Last month I was on the website of a major technology company, looking for basic information about a product. I entered the product name into the search field and the first page of links to come up were all related to developer's notes. Not exactly what I was looking for.
Going through the product menu was no help either, because the overview page I found there was so full of photos and fancy formatting and there was no option to get a simple print version.
Is this company trying to push prospects away (unlikely) or is it simply caught up in the trend-du-jour of web interfaces and content presentation that view a downloadable PDF document as belonging in the dark ages?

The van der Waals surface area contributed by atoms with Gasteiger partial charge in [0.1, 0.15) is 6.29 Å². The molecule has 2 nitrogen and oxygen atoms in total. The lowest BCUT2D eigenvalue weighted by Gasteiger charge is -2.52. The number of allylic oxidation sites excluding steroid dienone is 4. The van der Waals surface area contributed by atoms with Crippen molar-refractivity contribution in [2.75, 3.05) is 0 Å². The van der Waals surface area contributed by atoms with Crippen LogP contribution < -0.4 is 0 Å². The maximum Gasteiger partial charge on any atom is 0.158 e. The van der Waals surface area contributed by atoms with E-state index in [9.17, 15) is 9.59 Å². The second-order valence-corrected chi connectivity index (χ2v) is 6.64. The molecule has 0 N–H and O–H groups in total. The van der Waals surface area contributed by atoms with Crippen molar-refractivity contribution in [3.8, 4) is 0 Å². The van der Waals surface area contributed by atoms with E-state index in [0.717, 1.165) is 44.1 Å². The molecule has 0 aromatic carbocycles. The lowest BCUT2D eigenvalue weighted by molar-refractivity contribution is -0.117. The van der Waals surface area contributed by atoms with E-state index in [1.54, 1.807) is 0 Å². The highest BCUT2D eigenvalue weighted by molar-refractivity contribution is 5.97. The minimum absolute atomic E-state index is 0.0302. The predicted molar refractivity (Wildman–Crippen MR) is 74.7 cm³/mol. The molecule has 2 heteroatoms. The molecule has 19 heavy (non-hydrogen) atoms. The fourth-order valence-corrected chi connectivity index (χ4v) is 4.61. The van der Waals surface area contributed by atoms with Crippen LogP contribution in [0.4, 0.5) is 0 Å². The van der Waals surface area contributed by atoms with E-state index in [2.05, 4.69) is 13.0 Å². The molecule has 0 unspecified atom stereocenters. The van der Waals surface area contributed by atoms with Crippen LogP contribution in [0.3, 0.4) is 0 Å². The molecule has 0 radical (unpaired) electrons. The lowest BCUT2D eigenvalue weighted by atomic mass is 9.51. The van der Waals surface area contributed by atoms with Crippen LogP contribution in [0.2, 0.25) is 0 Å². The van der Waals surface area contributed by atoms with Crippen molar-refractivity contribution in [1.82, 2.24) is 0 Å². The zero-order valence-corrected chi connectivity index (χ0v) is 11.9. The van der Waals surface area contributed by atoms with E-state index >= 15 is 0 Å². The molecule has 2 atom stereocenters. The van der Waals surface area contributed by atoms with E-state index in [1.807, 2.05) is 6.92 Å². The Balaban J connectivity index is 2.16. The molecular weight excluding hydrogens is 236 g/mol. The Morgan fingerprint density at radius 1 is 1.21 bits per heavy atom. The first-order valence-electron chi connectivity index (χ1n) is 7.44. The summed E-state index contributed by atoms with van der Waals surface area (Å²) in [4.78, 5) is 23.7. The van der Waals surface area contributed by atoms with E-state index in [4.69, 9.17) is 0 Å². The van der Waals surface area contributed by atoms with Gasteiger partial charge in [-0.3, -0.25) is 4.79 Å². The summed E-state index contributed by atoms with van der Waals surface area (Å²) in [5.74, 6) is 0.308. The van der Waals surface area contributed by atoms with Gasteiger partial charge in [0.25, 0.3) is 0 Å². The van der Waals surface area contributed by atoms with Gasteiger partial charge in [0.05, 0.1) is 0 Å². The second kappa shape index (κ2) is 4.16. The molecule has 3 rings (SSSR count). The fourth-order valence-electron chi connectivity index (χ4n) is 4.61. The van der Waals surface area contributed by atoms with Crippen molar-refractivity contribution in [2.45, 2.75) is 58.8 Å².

Especially for many technical decision-makers, an early question about a product is "what are the specs?" They want to see the technical information in all of its detailed glory in the form of a PDF catalog page, data sheet, or brochure that can be printed, email, or viewed side-by-side with information about a competing product.
They want a document they can markup, pass around in a meeting, keep in a paper file of project information for future reference.
But most of all, they want to document they can read in-depth and understand, something that's much harder to do on an electronic screen than on paper.
Moving marketing content to the web shouldn't mean leaving traditional print documents behind. You may not actually be printing them anymore, but in PDF form data sheets, brochures, application notes, white papers, case studies, and more all deliver value for your prospect's decision-making.